Menopausal Mother Nature

News about Climate Change and our Planet

Animals

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A ‘regime shift’ is happening in the Arctic Ocean

Scientists find the growth of phytoplankton in the Arctic Ocean has increased 57 percent over just two decades, enhancing its ability to soak up carbon dioxide. While once linked to melting sea ice, the increase is now propelled by rising concentrations of tiny algae.

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Bats offer clues to treating COVID-19

Bats carry many viruses, including COVID-19, without becoming ill. Biologists are studying the immune system of bats to find potential ways to ‘mimic’ that system in humans.

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Bats offer clues to treating COVID-19

Bats carry many viruses, including COVID-19, without becoming ill. Biologists are studying the immune system of bats to find potential ways to ‘mimic’ that system in humans.

Uncategorized

Care for cats? So did people along the Silk Road more than 1,000 years ago

Common domestic cats, as we know them today, might have accompanied Kazakh pastoralists as pets more than 1,000 years ago. This is indicated by new analyses done on an almost complete cat skeleton found during an excavation along the former Silk Road in southern Kazakhstan. An international research team has reconstructed the cat’s life, revealing astonishing insights into the relationship between humans and pets at the time.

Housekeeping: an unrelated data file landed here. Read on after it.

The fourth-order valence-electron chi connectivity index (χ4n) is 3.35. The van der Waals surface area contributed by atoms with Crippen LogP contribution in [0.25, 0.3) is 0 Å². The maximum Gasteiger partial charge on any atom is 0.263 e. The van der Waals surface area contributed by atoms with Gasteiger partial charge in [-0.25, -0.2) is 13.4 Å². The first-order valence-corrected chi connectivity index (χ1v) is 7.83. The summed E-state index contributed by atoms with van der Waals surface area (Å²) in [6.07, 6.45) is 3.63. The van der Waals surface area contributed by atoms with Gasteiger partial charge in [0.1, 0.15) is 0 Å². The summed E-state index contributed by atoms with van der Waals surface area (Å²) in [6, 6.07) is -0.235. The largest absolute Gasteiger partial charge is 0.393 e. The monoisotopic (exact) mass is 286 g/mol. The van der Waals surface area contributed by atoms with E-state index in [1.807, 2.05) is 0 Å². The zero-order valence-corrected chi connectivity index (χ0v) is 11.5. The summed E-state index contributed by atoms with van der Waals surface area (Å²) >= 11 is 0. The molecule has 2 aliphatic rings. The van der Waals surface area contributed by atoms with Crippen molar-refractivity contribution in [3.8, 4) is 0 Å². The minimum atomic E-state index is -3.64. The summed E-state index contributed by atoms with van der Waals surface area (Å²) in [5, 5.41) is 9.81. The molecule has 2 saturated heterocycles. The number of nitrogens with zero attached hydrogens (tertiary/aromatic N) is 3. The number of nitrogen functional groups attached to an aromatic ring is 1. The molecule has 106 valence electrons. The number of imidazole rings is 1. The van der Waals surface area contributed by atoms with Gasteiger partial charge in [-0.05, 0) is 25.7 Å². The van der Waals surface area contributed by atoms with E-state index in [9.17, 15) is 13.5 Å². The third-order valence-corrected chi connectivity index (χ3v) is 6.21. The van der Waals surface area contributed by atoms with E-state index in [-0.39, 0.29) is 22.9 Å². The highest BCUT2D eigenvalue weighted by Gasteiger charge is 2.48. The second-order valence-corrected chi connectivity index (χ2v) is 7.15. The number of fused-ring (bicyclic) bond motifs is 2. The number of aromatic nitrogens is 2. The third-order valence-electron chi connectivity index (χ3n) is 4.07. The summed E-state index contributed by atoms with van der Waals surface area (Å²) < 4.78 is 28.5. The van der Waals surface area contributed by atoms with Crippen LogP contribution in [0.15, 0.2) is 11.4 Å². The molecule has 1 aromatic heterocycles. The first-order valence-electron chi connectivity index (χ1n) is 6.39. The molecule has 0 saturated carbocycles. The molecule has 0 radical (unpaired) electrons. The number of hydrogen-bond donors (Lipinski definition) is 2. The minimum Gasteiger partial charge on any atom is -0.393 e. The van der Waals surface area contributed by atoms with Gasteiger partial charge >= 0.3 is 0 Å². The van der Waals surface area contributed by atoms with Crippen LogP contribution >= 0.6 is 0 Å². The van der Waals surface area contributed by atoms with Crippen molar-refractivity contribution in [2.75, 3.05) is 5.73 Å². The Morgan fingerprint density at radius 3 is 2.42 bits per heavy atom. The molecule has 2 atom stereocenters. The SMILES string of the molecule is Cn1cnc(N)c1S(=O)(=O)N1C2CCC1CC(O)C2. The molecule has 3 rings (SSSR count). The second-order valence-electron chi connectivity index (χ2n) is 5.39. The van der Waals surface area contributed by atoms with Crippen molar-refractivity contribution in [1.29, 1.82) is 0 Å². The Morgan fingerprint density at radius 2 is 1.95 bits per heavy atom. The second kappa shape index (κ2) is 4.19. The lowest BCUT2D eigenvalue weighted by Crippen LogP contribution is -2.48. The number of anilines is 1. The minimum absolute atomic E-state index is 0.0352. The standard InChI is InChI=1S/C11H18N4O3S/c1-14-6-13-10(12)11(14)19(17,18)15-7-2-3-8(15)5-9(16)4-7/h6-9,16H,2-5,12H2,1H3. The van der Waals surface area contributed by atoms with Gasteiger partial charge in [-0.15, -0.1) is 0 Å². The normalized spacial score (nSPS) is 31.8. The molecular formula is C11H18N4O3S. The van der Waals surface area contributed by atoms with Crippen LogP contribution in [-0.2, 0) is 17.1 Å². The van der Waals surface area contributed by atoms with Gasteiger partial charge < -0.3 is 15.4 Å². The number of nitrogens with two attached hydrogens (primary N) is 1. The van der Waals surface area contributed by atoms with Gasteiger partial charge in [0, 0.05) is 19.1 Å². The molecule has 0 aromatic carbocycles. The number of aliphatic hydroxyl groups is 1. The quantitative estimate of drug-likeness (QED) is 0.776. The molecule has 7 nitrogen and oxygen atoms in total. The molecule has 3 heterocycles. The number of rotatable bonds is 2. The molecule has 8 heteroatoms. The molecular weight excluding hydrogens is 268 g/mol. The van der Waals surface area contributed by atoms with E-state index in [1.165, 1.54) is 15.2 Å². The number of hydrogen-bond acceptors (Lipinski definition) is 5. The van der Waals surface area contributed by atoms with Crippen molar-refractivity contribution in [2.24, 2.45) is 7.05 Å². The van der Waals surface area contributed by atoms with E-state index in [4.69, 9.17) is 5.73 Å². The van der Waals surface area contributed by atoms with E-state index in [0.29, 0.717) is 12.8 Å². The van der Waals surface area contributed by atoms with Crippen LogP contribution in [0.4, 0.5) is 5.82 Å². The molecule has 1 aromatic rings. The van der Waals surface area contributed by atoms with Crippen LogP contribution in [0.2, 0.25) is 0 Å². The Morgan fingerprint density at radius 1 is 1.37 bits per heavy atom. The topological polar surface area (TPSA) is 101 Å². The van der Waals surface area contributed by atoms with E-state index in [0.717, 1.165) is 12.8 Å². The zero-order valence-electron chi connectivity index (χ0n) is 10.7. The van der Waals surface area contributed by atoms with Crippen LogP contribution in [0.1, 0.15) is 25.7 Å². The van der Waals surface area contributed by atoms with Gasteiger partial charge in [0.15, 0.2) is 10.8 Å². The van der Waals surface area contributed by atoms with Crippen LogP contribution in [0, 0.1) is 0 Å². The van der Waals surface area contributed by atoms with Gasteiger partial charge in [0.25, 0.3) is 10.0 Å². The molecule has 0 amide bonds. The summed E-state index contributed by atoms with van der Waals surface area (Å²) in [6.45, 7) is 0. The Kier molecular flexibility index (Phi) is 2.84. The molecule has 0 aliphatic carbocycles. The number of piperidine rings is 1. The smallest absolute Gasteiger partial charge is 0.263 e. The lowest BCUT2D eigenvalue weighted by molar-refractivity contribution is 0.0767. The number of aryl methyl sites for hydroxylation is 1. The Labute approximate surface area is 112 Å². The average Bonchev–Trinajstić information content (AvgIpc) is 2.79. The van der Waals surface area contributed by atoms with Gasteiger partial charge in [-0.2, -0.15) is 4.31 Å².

Advanced technology sheds new light on evolution of teeth

(Uppsala University) The evolution of our teeth began among ancient armoured fishes more than 400 million years ago. In the scientific journal Science, an international team led by researchers from Uppsala University presents ground-breaking findings about these earliest jawed vertebrates. Using powerful X-ray imaging, they show that unique fossils found near Prague contain surprisingly modern-looking teeth.

Biologists trace plants’ steady mitochondrial genomes to a gene found in viruses, bacteria

(Colorado State University) CSU biologists have traced the stability of plant mitochondrial genomes to a particular gene – MSH1 – that plants have but animals don’t. Their experiments, described in Proceedings of the National Academy of Sciences, could lend insight into why animal mitochondrial genomes tend to mutate.

Where did the Asian longhorned ticks in the US come from?

The invasive population of Asian longhorned ticks in the United States likely began with three or more self-cloning females from northeastern Asia, according to a new study. Asian longhorned ticks outside the U.S. can carry debilitating diseases. In the United States and elsewhere they can threaten livestock and pets. The new study sheds new light on the origin of these exotic ticks and how they are spreading across the United States.